I liked this column by Kiri Blakeley on professional jealousy, such as bookstore placement of Rachel Shukert's books (my sex column tomorrow is on jealousy regarding relationships) - it's funny because I'm jealous that her publisher got her video of her reading at In The Flesh posted on Barnes & Noble while Amazon basically has ignored my Passion video that I had recut just for them. But then I tell myself that the two are unrelated, and that it's true, there is literally not a thing I can do about that, except choose whether or not making book trailers is worth it financially in future. Here's what Kiri had to say:
When it comes to other women, however, I merely ask myself the questions. I don’t have the answers. Why one person gets something that you don’t is entirely out of our control the vast majority of the time, and there have been plenty of times I have accomplished something that other writers haven’t. Somewhere, some woman might even be thinking, “Why does that Kiri Blakeley get to rant on Forbes and I don’t?”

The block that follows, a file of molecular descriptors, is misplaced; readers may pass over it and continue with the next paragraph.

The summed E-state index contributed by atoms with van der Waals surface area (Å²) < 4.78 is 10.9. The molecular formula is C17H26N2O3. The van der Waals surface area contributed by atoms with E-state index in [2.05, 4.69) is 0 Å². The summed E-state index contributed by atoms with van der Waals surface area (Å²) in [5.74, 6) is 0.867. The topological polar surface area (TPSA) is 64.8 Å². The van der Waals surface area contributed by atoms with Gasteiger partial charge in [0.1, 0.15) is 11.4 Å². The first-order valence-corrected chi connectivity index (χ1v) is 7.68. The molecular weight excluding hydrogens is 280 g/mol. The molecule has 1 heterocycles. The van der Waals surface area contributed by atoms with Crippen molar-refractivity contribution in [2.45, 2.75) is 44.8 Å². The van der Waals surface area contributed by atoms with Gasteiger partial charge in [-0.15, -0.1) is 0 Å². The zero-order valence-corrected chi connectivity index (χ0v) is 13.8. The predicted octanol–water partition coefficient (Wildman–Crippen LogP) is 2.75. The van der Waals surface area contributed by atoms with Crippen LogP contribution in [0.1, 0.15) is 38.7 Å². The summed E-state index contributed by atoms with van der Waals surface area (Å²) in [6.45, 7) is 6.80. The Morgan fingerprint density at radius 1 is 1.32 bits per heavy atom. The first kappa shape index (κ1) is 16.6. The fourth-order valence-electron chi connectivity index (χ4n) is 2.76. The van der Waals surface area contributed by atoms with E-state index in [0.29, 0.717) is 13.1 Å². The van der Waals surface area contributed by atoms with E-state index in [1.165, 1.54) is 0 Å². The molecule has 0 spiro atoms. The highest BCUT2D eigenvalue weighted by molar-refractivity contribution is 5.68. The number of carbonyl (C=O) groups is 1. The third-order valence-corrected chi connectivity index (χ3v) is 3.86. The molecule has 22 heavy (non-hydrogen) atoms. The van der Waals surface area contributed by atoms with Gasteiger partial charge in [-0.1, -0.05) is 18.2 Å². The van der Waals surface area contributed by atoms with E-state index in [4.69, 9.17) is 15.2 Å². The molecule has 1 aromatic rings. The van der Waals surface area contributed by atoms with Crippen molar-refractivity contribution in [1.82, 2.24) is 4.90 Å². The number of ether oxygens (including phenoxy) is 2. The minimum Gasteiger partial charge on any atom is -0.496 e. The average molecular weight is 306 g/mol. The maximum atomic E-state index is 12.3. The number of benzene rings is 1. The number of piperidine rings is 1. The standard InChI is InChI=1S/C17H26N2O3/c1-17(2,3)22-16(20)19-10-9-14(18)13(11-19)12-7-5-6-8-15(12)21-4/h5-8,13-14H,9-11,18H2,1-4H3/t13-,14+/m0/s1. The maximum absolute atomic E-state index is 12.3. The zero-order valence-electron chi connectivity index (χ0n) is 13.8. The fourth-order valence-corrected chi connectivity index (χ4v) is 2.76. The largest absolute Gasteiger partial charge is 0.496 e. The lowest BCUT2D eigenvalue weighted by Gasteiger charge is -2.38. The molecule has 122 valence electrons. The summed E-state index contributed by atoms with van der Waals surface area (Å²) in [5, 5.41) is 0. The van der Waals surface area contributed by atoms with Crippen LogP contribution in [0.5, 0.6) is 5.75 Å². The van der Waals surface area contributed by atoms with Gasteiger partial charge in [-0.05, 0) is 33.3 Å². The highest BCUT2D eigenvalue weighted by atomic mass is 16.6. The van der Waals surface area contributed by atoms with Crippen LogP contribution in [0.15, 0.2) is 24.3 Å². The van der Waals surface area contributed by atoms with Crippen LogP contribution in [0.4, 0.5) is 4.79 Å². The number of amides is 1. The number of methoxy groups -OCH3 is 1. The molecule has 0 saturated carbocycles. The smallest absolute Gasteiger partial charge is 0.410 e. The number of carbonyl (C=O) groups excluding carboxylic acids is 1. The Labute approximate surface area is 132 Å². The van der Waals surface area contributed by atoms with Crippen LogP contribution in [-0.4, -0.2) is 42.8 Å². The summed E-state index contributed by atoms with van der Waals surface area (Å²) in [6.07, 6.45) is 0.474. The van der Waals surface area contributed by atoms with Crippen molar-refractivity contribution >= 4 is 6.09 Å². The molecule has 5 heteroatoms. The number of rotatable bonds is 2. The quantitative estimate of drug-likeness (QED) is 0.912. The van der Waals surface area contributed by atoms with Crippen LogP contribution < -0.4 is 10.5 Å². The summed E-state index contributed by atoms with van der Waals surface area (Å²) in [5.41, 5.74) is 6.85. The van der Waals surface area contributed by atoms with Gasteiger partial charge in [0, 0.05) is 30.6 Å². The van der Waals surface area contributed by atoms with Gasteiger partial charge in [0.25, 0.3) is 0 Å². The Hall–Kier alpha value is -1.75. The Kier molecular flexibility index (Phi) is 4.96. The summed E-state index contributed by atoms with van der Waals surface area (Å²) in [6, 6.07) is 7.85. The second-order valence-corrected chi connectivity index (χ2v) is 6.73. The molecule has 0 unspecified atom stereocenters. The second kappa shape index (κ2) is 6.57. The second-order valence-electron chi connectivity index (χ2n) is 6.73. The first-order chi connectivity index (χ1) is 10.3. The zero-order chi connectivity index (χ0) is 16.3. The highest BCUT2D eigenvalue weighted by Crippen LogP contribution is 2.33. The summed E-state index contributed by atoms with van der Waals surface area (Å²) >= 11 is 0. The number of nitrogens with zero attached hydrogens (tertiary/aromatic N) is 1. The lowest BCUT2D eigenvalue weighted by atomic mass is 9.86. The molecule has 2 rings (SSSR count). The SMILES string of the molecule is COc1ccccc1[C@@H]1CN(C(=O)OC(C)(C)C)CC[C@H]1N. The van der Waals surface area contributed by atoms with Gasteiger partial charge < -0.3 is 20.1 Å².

Women, however, are not supposed to be jealous of other women. It’s petty, it’s immature, it’s damaging to the notion of sisterhood. Men don’t get jealous of each other—men give each other jobs. Men don’t get “jealous,” they get “healthily competitive.”
But I say hoo-ha to all of that. Let’s call it what it really is.
“Jealousy, if channeled positively, can do wonders,” says Hannah Seligson, author of New Girl On the Job: Advice From the Trenches. Seligson, for example, was jealous of people who got their bylines in the New York Times (the newspaper of record also seems to be the newspaper of bitter envy). So Seligson made it her goal to get her name in there too. Eventually, she became a regular Times contributor.
And if you missed it, you can read my interview with Kiri Blakely at SexIs.